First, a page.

Wild Nordics

Adventures, Passions, and Surviving Finland

EASA PPL vs. LAPL – What license should I get?

By on 20/09/2020

There are cool little two seater aircraft in Europe called Ultralights. If your only intention is to fly them within Europe then save yourself some money and get a LAPL license. If you have poor health and don’t think you will pass a Class 2 medical then consider obtaining a LAPL licence. For all other reasons I would recommend getting a PPL.

Why did EASA established the LAPL License?

As the name suggests, the Light Aircraft Pilot License (LAPL) was introduced by the European Aviation regulator EASA to standardise all the different national recreational pilots licenses within the EU. Its intention was for light, simple and slow aircraft and hence the training and medical requirements were lightened to reflect that.

Having said that there are some very fancy and fast light aircraft and the LAPL license can also be used to fly aircraft up to 2000 kg, which in practice, is most of the General Aviation fleet.

What are the differences between LAPL and PPL?

The main difference is the Flight training time required, the medical requirements and restrictions put on the LAPL. Theory and exams you have to pass will be the same.

Region Worldwide (European registered aircraft) Europe
Validity PPL: Lifetime

SEP: 2 Years

LAPL: Lifetime


Medical Class 2

Under 40: Valid 5 Years

Over 40: Valid 2 Years

Over 50: Valid 1 Year

LAPL Medical

Under 40: Valid 5 Years

Over 40:  Valid 2 Years

Additional Ratings Multi-Engine, Instrument Ratings, Night Rating, Aerobatics Night Rating, Aerobatics
Minimum Training Hours 45 hours of which,

10 hours Solo of which,

5 hours Solo Cross Country

Including 1 Cross Country of 150 NM landing at 2 airfields

30 hours of which,

6 hours Solo of which

3 hours Cross Country

including 1 Cross Country of 80 NM landing at 1 other airfield

Aircraft Restrictions Max Take-Off Weight: 5,750 Kg

Max Passengers: 19

Max Take-Off Weight: 2,000 Kg

Max Passengers: 3

Source of table

A key difference with the LAPL license is that every type of aircraft is a seperate endorsement, while with the PPL, a Single Engine Piston (SEP) rating allows you to fly all aircraft within the SEP class without separate endorsement (in practice though you will be checked out to fly every aircraft you fly regardless of if is an endorsement on your license/log book or not)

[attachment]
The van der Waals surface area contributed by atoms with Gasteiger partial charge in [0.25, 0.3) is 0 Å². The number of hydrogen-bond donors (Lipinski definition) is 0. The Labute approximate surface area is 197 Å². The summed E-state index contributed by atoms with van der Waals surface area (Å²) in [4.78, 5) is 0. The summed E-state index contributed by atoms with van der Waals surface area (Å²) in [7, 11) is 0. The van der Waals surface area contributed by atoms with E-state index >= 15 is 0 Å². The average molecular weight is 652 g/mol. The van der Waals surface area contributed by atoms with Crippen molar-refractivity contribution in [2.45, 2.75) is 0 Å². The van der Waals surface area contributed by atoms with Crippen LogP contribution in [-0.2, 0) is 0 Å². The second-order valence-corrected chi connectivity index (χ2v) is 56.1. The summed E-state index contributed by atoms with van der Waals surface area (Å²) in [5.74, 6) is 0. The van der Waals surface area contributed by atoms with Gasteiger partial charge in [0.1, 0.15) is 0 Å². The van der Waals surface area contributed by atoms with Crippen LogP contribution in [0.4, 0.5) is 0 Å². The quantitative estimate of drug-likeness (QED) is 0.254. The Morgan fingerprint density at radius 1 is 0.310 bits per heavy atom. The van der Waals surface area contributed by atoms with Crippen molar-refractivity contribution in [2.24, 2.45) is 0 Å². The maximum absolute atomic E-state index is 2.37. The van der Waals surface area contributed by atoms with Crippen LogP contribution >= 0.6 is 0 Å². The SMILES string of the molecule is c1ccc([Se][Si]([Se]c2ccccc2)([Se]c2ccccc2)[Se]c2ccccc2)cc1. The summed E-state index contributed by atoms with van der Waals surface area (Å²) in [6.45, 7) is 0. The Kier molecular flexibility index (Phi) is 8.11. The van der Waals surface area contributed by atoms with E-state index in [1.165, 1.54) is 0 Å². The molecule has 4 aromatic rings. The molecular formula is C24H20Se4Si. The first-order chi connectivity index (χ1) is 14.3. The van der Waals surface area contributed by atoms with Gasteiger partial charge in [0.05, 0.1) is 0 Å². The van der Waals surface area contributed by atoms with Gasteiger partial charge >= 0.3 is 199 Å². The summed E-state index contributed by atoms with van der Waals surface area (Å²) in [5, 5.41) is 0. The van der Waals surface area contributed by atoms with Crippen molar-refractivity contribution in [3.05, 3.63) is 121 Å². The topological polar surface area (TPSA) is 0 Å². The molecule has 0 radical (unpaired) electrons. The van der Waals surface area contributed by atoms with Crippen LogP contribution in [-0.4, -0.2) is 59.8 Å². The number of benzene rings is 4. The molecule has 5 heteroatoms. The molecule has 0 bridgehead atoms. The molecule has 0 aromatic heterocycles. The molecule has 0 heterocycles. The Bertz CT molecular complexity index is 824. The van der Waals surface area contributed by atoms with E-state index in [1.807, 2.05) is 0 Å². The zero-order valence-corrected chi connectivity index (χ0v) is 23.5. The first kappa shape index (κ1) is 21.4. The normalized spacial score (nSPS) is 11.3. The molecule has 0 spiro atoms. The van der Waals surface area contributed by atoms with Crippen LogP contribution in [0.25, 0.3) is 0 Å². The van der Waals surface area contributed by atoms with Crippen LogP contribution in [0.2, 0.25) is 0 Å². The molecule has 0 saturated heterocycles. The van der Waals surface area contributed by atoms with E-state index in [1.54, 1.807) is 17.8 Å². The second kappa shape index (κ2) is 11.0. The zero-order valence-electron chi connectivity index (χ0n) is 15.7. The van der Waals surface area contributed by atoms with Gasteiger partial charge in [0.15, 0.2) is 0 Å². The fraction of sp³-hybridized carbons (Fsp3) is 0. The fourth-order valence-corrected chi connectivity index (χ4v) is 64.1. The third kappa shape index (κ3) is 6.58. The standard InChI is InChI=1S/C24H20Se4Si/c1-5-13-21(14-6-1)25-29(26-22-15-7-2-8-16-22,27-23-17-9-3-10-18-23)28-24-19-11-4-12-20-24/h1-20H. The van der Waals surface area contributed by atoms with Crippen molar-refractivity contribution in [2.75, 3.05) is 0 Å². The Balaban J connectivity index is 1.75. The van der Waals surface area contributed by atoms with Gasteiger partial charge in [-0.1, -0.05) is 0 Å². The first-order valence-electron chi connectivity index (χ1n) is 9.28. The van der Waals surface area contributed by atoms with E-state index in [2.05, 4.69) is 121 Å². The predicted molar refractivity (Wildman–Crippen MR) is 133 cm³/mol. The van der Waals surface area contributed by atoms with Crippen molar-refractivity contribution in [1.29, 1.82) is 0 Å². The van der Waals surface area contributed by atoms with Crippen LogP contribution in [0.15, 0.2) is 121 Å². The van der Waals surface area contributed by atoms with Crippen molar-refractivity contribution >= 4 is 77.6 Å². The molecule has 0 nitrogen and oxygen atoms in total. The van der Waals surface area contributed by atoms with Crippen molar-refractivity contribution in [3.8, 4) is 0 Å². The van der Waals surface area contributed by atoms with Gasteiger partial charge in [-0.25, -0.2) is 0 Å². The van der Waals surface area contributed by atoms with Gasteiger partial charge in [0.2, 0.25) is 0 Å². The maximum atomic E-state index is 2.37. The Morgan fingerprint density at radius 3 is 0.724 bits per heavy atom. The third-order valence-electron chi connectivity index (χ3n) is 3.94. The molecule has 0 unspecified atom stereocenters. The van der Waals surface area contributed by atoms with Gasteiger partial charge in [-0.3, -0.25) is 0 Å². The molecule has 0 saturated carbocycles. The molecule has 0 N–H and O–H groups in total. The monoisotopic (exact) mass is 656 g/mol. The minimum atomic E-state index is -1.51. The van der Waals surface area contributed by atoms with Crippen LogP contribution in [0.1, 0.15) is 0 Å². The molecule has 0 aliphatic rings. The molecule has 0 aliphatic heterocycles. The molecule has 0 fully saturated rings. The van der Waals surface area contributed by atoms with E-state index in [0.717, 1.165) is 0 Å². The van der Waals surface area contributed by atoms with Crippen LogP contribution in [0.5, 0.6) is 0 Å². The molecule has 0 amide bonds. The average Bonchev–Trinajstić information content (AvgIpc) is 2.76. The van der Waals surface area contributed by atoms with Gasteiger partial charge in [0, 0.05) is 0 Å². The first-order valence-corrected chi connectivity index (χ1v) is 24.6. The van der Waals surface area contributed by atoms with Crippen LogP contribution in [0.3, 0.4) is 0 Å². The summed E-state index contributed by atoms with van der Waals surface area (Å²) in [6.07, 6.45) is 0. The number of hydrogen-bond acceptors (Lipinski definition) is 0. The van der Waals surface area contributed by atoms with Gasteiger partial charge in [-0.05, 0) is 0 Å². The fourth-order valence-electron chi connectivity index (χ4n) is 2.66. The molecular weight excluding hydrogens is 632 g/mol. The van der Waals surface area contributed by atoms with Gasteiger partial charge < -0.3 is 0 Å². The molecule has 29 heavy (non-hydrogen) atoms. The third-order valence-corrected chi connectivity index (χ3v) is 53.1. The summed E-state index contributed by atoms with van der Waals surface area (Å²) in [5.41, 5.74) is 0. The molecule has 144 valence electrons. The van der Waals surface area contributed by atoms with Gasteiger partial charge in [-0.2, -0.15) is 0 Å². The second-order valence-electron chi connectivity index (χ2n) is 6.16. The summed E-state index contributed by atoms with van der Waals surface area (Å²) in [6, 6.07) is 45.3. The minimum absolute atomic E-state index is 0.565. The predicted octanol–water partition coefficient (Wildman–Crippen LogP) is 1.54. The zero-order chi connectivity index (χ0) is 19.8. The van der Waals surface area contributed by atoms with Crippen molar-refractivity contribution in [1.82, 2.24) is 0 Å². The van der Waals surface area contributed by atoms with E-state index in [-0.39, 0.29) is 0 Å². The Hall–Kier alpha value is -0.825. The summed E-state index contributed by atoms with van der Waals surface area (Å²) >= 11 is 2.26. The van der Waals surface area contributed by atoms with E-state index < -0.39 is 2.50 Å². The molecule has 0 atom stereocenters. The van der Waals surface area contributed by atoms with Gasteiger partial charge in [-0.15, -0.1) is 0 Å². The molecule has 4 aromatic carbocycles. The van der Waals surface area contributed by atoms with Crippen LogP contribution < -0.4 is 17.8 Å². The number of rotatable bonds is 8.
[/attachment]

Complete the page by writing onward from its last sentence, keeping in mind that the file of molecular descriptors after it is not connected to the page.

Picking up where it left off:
Another important thing to note is that EASA has drawn a very thick line in the sand between Ultralights and SEP aircraft. Hours  are tracked in 2 separate log books. Fortunately though as of 2020 Ultralight hours can now be used towards PPL SEP renewals. (Details here)

Is LAPL a good stepping stone to a PPL?

No, unless you are a really poor bastard who can’t afford the extra 15 hours of training to get a PPL. SEP aircraft are by design more complicated aircraft and you need time to properly learn to fly them. Soon enough you will find yourself in a bad situation and every bit of training you got will help to save your life.

If you do go down the route of LAPL and later decide you want a PPL, there is a straightforward route to a PPL license. It will require an additional 15 hours of instruction under the supervision of an EASA Certified training organization (ATO/DTO), some additional paperwork, a Class 2 medical and an Examiner checkride.

Final Thoughts

In my case, after some advice and consideration I went down the route of PPL and am very happy with the decision. My license is recognised around the world and I can fly EASA aircraft to any ICAO member country. If I want to convert my PPL for a PPL in another country it is very straight forward.

Most importantly though, I really value the extra training I got from my instructor. Finland can be a difficult place to fly with icing and unpredictable weather. After 30 hours of training it would have been a stretch to pass a skills test regardless of the aircraft. It ended up taking me around 50 hours to get the PPL as it does for many students.

Whatever you choose you will be embarking on a great adventure. Invest in all the training you can, it will make you a better and safer pilot.